Drone pilots are remote but not detached.
The cover story for the Atlantic‘s September issue reveals a surprising truth: drone warfare is more like The Truman Show than Terminator. In the future, autonomous robots might fight our battles for us, but for now, war is all too human; we rely on human pilots and human decision-making (plus a ton of cameras).
Military drones, like the RQ-1 Predator and the MQ-9 Reaper, are best known for firing missiles at people and other targets in Afghanistan, Pakistan, and Yemen, as part of a targeted killing program. Firing missiles was an upgrade for Predators; they were originally designed to conduct surveillance, flying high above war zones, recording what happens below and relaying that video to pilots located half a world away. That surveillance can be grueling: pilots spend entire shifts watching the same target, and might do so for days or even months. Inevitably, drone operators develop an intimate understanding of their targets’ lives.
Author Mark Bowden’s tour de force on the United States’s drone war includes two first-hand experiences from drone pilots. The first involves a pilot who used a drone to defend Marines under attack on a road in Afghanistan:
‘I could see exactly what kind of gun it was in back,’ the pilot told me later. ‘I could see two men in the front; their faces were covered. One was in the passenger seat and one was in the driver’s seat, and then one was on the gun, and I think there was another sitting in the bed of the truck, but he was kind of obscured from my angle.’
On the radio, they could hear the marines on the ground shouting for help.
‘Fire one,’ said the colonel.
The Hellfire is a 100-pound antitank missile, designed to destroy an armored vehicle. When the blast of smoke cleared, there was only a smoking crater on the dirt road.
‘I was kind of freaked out,’ the pilot said. ‘My whole body was shaking. It was something that was completely different. The first time doing it, it feels bad almost. It’s not easy to take another person’s life. It’s tough to think about. A lot of guys were congratulating me, telling me, “You protected them; you did your job. That’s what you are trained to do, supposed to do,” so that was good reinforcement. But it’s still tough.’
Another pilot discusses the longer missions, which are less about supporting fellow soldiers and involve more targeted killing:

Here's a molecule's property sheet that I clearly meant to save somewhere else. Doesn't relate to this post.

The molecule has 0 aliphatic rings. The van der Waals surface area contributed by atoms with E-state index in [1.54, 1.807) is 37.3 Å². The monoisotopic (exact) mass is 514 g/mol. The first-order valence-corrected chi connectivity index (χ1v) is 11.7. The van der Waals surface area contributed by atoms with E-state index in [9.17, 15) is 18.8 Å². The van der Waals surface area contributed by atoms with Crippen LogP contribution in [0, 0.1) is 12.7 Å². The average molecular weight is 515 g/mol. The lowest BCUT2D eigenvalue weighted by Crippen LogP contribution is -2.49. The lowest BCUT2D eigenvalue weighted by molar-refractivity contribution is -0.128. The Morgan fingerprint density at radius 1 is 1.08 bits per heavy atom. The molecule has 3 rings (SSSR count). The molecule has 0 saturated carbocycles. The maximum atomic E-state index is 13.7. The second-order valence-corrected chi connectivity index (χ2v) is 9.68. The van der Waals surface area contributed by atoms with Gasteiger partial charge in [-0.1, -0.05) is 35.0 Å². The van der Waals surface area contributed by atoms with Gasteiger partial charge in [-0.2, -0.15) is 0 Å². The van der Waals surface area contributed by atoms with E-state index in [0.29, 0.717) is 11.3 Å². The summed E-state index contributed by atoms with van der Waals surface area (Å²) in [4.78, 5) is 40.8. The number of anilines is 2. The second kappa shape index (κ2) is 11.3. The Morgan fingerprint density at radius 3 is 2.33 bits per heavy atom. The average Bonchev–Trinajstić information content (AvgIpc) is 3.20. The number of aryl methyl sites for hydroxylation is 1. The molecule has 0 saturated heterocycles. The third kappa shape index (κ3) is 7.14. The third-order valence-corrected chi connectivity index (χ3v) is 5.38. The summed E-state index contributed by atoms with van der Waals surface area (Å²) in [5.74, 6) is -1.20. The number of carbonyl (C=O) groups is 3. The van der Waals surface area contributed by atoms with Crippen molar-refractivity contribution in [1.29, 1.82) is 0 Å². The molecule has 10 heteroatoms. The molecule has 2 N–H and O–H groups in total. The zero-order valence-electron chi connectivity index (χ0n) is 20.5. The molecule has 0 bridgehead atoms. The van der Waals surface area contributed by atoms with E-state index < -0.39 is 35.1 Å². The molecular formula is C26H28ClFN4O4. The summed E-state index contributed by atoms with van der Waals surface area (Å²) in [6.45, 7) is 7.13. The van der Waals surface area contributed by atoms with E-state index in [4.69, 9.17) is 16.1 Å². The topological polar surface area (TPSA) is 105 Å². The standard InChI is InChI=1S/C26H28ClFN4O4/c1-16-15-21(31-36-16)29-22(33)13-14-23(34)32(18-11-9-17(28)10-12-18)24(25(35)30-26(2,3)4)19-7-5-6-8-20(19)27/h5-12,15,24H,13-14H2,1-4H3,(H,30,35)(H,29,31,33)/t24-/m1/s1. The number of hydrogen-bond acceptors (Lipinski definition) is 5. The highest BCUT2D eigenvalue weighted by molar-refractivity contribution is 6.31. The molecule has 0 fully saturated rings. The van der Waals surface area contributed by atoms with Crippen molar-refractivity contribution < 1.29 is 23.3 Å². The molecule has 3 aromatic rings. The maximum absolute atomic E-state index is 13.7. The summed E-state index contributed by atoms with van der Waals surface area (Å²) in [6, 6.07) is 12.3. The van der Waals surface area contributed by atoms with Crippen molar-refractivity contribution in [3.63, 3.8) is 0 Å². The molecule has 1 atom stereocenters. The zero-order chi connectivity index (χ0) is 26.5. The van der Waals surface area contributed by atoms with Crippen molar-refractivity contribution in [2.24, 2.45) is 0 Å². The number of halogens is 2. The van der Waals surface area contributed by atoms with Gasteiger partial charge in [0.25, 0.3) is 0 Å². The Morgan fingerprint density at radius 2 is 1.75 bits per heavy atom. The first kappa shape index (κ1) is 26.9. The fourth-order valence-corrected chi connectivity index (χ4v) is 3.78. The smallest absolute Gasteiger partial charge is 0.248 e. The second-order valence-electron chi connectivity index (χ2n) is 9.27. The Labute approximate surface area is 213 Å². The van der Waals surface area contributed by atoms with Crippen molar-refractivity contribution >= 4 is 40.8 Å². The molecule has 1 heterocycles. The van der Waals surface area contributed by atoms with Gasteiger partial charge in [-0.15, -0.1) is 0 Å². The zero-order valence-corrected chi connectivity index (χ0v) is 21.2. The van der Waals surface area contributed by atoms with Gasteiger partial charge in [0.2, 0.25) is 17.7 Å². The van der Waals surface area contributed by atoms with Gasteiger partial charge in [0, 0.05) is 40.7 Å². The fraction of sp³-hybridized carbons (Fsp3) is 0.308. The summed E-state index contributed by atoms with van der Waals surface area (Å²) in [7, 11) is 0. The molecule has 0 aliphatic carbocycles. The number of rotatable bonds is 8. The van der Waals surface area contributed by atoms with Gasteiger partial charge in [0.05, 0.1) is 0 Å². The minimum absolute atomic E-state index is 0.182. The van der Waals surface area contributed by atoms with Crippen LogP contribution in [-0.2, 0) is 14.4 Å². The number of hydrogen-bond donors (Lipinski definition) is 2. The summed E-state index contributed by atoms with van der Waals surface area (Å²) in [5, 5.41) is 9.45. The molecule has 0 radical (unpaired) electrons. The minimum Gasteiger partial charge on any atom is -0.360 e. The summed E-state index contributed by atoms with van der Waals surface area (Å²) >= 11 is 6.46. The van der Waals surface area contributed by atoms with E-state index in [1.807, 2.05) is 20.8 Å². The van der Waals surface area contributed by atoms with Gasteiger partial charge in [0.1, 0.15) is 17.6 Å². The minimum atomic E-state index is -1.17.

The dazzling clarity of the drone’s optics does have a downside. As a B-1 pilot, Dan wouldn’t learn details about the effects of his weapons until a post-mission briefing. But flying a drone, he sees the carnage close-up, in real time-the blood and severed body parts, the arrival of emergency responders, the anguish of friends and family. Often he’s been watching the people he kills for a long time before pulling the trigger. Drone pilots become familiar with their victims. They see them in the ordinary rhythms of their lives-with their wives and friends, with their children. War by remote control turns out to be intimate and disturbing. Pilots are sometimes shaken.
‘There is a very visceral connection to operations on the ground,’ Dan says. ‘When you see combat, when you hear the guy you are supporting who is under fire, you hear the stress in his voice, you hear the emotions being passed over the radio, you see the tracers and rounds being fired, and when you are called upon to either fire a missile or drop a bomb, you witness the effects of that firepower.’ He witnesses it in a far more immediate way than in the past, and he disdains the notion that he and his fellow drone pilots are like video gamers, detached from the reality of their actions. If anything, they are far more attached. At the same time, he dismisses the notion that the carnage he now sees up close is emotionally crippling.
Bowden’s entire piece is 10,000 words long, and I recommend every single one of them.